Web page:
This statutory standard is "an integrated multi-element test that must be applied to determine whether termination of parental rights is in the best interests of the child." In re Guardianship of D.M.H., 161 N.J. 365, 375 (1999). In other words, "[t]he four criteria enumerated in the best interests standard are not discrete and separate; they relate to and overlap with one another to provide a comprehensive standard that identifies a child's best interests." In re Guardianship of K.H.O., 161 N.J. 337, 348 (1999).

This standard balances the competing interests of the State to "'protect minor children from serious physical or emotional harm,'" against the fundamental right to parent one's children. N.J. Div. of Youth & Family Servs. v. A.W., 103 N.J. 591, 599 (1986) (quoting In re Dep't of Pub. Welfare, 421 N.E.2d 28, 36 (Mass. 1981)); see also K.H.O., supra, 161 N.J. at 347. Because "[t]ermination of parental rights permanently cuts off the relationship between children and their biological parents," In re Guardianship of J.C., 129 N.J. 1, 10 (1992), the State must prove the four-prong standard by clear and convincing evidence, A.W., supra, 103 N.J. at 612.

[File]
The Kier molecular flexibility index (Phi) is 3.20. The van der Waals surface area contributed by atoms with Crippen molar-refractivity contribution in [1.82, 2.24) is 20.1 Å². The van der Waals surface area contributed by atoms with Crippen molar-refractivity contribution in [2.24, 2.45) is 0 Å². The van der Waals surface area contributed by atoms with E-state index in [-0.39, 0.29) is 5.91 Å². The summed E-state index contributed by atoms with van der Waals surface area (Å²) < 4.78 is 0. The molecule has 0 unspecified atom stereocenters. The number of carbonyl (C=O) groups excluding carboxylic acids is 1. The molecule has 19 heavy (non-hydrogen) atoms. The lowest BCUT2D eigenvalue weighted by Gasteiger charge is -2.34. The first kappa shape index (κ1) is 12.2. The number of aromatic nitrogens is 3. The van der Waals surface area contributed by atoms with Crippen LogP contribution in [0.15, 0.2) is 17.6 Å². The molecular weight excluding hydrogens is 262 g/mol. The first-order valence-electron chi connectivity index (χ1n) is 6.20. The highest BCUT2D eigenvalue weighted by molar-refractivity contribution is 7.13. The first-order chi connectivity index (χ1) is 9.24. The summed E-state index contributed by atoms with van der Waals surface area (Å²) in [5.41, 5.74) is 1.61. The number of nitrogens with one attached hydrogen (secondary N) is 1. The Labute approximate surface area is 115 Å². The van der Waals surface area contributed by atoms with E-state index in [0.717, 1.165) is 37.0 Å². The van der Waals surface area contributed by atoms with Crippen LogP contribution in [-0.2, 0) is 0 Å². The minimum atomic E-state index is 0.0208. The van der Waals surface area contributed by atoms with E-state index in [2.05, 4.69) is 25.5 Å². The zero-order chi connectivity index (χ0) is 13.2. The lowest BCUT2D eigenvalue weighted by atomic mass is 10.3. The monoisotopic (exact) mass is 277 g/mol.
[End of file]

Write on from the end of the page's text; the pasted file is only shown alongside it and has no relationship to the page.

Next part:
On appeal, this court should not disturb the trial court's factual findings "unless 'they are so wholly insupportable as to result in a denial of justice,' and should be upheld whenever they are 'supported by adequate, substantial and credible evidence.'" In re Guardianship of J.T., 269 N.J. Super. 172, 188 (1993) (quoting Rova Farms Resort, Inc. v. Investors Ins. Co., 65 N.J. 474, 483-84 (1974)). Further, this court should give deference to the factual findings of a family court because of its "special expertise in the field of domestic relations." Cesare v. Cesare, 154 N.J. 394, 412 (1998).